When interpreting a statute, courts “must first determine whether the statutory text is plain and unambiguous.” Carcieri v. Salazar, 555 U.S. 379, 387, 129 S.Ct. 1058, 172 L.Ed.2d 791 (2009) (citations omitted). If a court is interpreting a law relating to the welfare of Indian nations and finds a provision is ambiguous, courts are instructed to construe statutes “liberally in favor of the Indians, with ambiguous provisions interpreted to their benefit” due to the “unique trust relationship between the United States and the Indians.” Muscogee (Creek) Nation v. Hodel, 851 F.2d 1439, 1444?45 (D.C.Cir.1988) (quoting Montana v. Blackfeet Tribe, 471 U.S. 759, 766, 105 S.Ct. 2399, 85 L.Ed.2d 753 (1985)). The D.C. Circuit has found that the canon of construction in favor of Indian tribes can trump the deference to agencies' interpretations courts ordinarily give under Chevron and its progeny:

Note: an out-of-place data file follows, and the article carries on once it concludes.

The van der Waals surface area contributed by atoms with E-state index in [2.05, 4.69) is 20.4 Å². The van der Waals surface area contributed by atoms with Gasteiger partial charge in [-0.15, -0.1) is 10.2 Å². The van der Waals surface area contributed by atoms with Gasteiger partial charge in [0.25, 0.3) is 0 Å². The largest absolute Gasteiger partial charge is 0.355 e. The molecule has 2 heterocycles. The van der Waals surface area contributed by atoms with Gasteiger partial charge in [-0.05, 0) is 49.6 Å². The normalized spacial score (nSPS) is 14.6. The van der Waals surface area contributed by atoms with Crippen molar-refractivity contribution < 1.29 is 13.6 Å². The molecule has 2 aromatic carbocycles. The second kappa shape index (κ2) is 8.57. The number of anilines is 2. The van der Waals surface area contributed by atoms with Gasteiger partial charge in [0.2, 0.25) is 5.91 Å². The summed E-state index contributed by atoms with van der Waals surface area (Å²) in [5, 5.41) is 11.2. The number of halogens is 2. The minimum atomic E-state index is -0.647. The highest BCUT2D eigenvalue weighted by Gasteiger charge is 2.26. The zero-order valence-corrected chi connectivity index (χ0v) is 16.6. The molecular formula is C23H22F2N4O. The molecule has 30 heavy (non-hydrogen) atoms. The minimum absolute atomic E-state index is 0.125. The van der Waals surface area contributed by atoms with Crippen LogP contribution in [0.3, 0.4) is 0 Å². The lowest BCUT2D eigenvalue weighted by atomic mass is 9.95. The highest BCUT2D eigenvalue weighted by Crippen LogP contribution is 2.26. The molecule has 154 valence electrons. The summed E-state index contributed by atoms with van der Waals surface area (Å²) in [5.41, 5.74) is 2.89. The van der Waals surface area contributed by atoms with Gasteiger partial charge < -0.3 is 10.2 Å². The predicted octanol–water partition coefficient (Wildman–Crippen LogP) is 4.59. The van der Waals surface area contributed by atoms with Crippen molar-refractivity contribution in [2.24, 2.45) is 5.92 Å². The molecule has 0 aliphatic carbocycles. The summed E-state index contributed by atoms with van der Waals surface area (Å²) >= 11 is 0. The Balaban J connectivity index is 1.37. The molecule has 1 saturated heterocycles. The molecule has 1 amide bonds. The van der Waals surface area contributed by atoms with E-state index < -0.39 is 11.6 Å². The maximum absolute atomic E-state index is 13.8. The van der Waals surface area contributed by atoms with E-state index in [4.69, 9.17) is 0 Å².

*4 While ordinarily we defer to an agency's interpretations of ambiguous statutes entrusted to it for administration, Chevron deference is not applicable in this case. The governing canon of construction requires that “statutes are to be construed liberally in favor of the Indians, with ambiguous provisions interpreted to their benefit.”

Cobell v. Norton, 240 F.3d 1081, 1101 (D.C.Cir.2001) (quoting Blackfeet, 471 U.S. at 166, 105 S.Ct. 1881); see also Albuquerque Indian Rights v. Lujan, 930 F.2d 49, 59 (D.C.Cir.1991) (declining to defer to the agency's interpretation of the governing statute “[b]ased on the special strength of this canon”); California Valley Miwok Tribe v. United States, 515 F.3d 1262, 1266 n. 7 (D.C.Cir.2008).

In enacting the ISDEAA, Congress explicitly codified the rule of construction in favor of Indian tribes. The ISDEAA states that “[e]ach provision of [the ISDEAA] and each provision of a compact or funding agreement shall be liberally construed for the benefit of the Indian tribe participating in self-governance and any ambiguity shall be resolved in favor of the Indian tribe.” 25 U.S.C. ? 458aaa?11(f). Congress also instructed the agency to interpret the provisions of the ISDEAA to be inclusive: